Suddenly, boring banks are exciting

As the 90s became the noughties the glowing white Apple became a sine qua non for the cool crowd in cafes and workplaces as Steve Jobs announced a series of devastatingly clever devices.

As the 90s became the noughties the glowing white Apple became a sine qua non for the cool crowd in cafes and workplaces as Steve Jobs announced a series of devastatingly clever devices.

In the sharemarket, Apple was super-cool, too. It cost less than $US7 to buy an Apple Inc share a decade ago. Even with Apple's shares down from a high of $US702 in mid-September last year to $US405, the 10-year return is almost 6000 per cent.

Here in Australia, however, investors who bought the boring old banks have been the cool ones more recently. It's not an apples-with-apples comparison, but as Westpac, NAB and ANZ prepare to announce March-half profits that will total more than $9 billion, Australian bank shareholders are pretty happy.

Apple's share price return over a decade is one for the ages, but until last year when the group declared a dividend that it has just raised along with plans to boost share buybacks by $US50 billion, the share price gain was all investors got. Australia's banks, on the other hand, are big dividend payers: it is one of the main reasons boring, yield-hungry investors like them.

Apple's 10-year share price gain of about 5750 per cent dwarfs the 66 per cent gain posted by the banks in the S&P/ASX 200 share index over the same period, but Apple's all-in return including dividends is only 1.5 per cent higher.

The ASX 200 banks' 10-year total return - that is, their share price gain plus dividends - is 268 per cent, four times their share price gain.

Over five years, Apple's total return is 139 per cent. Australian bank shares rose by only 38 per cent over the period (they were hammered by the global crisis) but their total return including dividends is 113 per cent.

Then it gets interesting. Over three years, Apple returned 55 per cent of share price gain, and a total return of 57.2 per cent. The Australian banks delivered a 19 per cent share price gain and a 56 per cent total gain, in line with Apple.

Apple's shares are up 15.6 per cent over two years, and by 17.3 per cent including dividends. The Australian banks shares are up 27 per cent, and by 54 per cent including dividends. In the past year Apple's shares are down 29 per cent, or 28 per cent on a total return basis. ASX 200 bank shares are up by 37 per cent, and total return including dividends is 50 per cent.

That's pretty cool performance in this stolid post-crisis environment, and the profits that three of the big four banks announce over the next two weeks shouldn't derail it.

ANZ reports on its March half-year next Tuesday, and is expected to post 7 per cent higher cash earnings of about $3.1 billion. Westpac reports the following Friday, and is expected to boost first-half earnings by the same percentage to $3.4 billion. NAB reports on May 9, and is being tipped to post earnings of $2.89 billion, 2 per cent above its earnings in the March half last year.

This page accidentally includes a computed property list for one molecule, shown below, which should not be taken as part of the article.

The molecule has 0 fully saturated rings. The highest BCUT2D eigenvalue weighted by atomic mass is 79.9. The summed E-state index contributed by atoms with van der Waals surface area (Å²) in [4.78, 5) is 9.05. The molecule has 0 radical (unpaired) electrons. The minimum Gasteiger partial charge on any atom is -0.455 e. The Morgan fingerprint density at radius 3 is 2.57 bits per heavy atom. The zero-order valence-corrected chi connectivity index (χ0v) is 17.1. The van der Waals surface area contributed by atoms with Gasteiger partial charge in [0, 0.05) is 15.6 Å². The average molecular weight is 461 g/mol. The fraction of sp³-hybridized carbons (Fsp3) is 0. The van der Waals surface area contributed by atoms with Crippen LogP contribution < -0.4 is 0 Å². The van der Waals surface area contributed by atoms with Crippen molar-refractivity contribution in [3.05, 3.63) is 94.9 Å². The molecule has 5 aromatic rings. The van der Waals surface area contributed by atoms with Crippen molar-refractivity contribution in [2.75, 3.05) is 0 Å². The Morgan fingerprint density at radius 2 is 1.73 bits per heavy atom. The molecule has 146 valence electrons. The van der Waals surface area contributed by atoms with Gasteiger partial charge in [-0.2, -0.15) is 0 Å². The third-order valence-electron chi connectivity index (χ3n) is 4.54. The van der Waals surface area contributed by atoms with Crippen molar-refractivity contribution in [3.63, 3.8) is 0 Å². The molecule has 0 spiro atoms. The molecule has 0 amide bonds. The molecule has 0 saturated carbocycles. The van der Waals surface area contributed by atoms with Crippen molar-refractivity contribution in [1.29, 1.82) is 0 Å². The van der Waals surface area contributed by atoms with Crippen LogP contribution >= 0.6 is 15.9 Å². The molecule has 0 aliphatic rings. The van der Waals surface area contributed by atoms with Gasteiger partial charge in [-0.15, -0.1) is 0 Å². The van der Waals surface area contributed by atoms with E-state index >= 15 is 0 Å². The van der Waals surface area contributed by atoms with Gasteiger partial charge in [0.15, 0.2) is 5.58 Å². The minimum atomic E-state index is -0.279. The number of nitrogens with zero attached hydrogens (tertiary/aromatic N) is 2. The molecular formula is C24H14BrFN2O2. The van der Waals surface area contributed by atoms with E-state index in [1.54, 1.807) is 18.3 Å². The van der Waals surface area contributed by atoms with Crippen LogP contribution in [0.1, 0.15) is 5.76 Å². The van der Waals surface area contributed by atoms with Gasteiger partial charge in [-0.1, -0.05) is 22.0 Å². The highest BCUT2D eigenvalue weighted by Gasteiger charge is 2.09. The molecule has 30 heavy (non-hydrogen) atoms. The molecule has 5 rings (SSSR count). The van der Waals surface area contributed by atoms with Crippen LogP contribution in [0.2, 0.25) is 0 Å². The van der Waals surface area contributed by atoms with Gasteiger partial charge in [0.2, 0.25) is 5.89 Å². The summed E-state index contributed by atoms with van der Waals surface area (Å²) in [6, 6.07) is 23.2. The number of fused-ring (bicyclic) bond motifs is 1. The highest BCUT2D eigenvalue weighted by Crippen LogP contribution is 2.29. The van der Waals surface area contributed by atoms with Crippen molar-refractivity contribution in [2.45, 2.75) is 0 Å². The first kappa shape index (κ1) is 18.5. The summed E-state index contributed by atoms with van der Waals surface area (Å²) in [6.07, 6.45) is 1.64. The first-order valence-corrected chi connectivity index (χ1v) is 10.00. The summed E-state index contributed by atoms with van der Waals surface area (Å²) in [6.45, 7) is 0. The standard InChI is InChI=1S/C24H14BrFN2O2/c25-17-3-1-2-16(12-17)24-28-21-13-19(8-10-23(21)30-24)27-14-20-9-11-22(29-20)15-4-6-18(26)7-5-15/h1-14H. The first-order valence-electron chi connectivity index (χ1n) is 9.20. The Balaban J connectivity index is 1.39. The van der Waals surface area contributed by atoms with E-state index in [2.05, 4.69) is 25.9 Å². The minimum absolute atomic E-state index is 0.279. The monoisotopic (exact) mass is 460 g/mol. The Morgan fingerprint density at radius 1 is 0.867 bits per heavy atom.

Wholesale funding costs should begin to ease from here on, as the funding cost blowout that accompanied the global crisis rolls off the banks' balance sheets. This will improve their profit margins.

How much of the gain is retained and how much is passed on in lower lending rates is uncertain, but it's safe to assume that some of it is going to be "banked." The banks may report an uptick in problem personal loans in the half, but that's a common post-Christmas spending-binge occurrence. They will also observe that lending demand is still weak but, as always, the question will be: compared with what?

Housing credit was growing at an annual rate of 22 per cent in 2004, and did not fall below 10 per cent until the middle of 2008. It was running at 4.4 per cent in February. Business lending growth peaked at an annual rate of 24 per cent at the end of 2007.

In February it was running at 3.9 per cent.

Loan growth is a revenue proxy for the banks: lending is what they do. It will not return to double-digit levels, and may stay around current levels for a year or more. That means that revenue growth will be subdued - but it's not the end of the world.

Coles has just reported third-quarter sales growth of 6.4 per cent and been lauded for it, for example. Woolworths increased its third-quarter sales by 2.5 per cent, and Brambles shares are close to their year high after it said this week that third-quarter sales were 4 per cent higher.

There are plenty of groups that get by on single-digit revenue growth. They do so by running their businesses efficiently, and extracting productivity gains to magnify the top-line result.

The banks are in the same place now, and will be for years. But it's a good enough groove to enable them continue to increase dividends that are currently yielding more than twice the Commonwealth 10-year bond. There have been worse places to be than Australia's banks in the past few years: just ask an Apple shareholder.

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